In short, it could be described as depending upon how much income you have. In fact that is how debt is measured. When a loan officer at the bank or the underwriter of a mortgage loan reviews your credit and calculates your debt to income ratio; they divide your debts into you income. That in turn renders your debt load or debt to income ratio.
There are benchmarks that the banks use for consumer loans. It can depend upon certain other criteria about your credit profile. To include but not limited to: your credit score, how you have paid your past accounts with them, liquid checking or savings accounts, and if there is a long term banking relationship as to how high the debt to income can go. That may not always be the position a bank takes, as each bank operates differently in some facets of their policies and procedures. They do have a benchmark at somewhere in the range of 40 percent of gross income.
Mortgage lending calculates the housing debt to income no higher than 31+- and total debt to income ratio to 41+- percent. This is a benchmark only and if the loan is run through the agencies (Fannie or Freddie’s) automatic underwriting system and the assets, credit scores and other financial criteria is acceptable; the debt to income may sometimes rise to 45 percent. The agencies Fannie Mae and Freddie Mac have re-evaluated their stance on all products with regard to credit score limitations, debt to income ratios and loan to values. In the most recent years; the debt to income was often acceptable to 55 percent and most of us now know that those benchmarks have left a mark on our country that we could have done without. Regardless, in both banking and mortgage banking; it will depend usually upon the entire financial and credit worthy status of the consumer.
That being said, what happens in the credit evaluation is that people, even the most educated in the field; seem to sometimes forget that they have those things to continue paying that are not titled; debt. This being everyday expenses to include: utilities, child care, phone bills, home, car, and life insurance, groceries, cleaning supplies, lunch at work or school, school tuition, doctor visits, that hamburger on the run and many other miscellaneous things we could mention. So, with further clarity it seems that how much debt is too much should be labeled as when you have to worry about providing you and your family with the necessities of life.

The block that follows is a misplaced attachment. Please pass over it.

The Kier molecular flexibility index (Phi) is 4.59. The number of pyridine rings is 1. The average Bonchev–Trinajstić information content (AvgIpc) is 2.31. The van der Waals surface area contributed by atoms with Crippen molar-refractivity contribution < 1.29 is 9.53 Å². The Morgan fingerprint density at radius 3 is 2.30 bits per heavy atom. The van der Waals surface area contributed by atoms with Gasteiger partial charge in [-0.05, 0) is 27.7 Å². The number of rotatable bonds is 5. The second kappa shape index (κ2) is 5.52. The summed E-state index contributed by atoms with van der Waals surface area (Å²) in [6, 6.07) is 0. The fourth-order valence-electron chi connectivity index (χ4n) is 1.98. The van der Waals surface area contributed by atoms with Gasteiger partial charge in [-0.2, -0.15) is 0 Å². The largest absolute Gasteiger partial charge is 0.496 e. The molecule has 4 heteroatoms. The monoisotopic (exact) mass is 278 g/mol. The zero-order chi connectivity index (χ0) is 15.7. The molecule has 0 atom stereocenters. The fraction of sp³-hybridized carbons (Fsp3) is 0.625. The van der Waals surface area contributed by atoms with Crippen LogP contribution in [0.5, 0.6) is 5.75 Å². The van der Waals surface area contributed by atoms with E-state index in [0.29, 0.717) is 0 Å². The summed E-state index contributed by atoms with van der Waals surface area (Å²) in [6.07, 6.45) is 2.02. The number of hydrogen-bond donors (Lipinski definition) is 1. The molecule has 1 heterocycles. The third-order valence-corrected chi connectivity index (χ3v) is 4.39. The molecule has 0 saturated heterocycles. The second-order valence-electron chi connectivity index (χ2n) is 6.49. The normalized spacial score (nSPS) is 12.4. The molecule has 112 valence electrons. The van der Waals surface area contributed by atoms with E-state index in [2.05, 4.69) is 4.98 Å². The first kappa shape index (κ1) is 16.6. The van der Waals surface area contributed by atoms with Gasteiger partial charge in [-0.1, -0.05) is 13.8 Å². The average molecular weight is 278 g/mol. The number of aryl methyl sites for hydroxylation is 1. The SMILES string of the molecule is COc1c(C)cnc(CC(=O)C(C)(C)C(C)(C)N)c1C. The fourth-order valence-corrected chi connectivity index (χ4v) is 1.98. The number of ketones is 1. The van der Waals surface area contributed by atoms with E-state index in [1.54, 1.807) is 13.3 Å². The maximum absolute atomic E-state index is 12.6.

Necessities of life should be considered prior to creating any debt. Even though these necessities are not counted in a person’s debt to income ratio; they should be in the back of a consumers mind as significant. For instance, a new car is no good to anyone if they can’t afford to buy the gasoline and pay the insurance. A mortgage company will not loan money if the home insurance is not paid and the house is not much benefit without the utilities. The children must have their education to have a future and if they are small they must have child care if the adults continue working.
In light of the above; why do people not consider the fact that to function in life one must be able to meet their obligations in a timely manner and have certain everyday things that cost money to survive in a healthy way of life?
Money or income of course, is the solution to how much debt one can afford and if they can maintain their personal needs also. When the credit scores are calculated on ones credit report; the number of accounts is taken into consideration. If there is excessive accounts; which has been known to occur, pages and pages of open account; the score can be affected, even if most of the accounts are paid as agreed. It will say something to the effect of; “excessive use of credit.”
As in all things, individual circumstances are different. Usually those people who tend to limit their credit obligations have a better outlook on life, feel more secure in living and are able to meet with financial emergencies when they occur. They do not lose sleep at night nor do they have to worry as much as those who over-extend themselves.
In this analysis, as previously stated; too much debt is when you have to sit down and try to rationalize how you are going to meet your credit obligations, feed the family, pay utilities and maintain a healthy life style. This may sound rather blunt, but it is rather significant.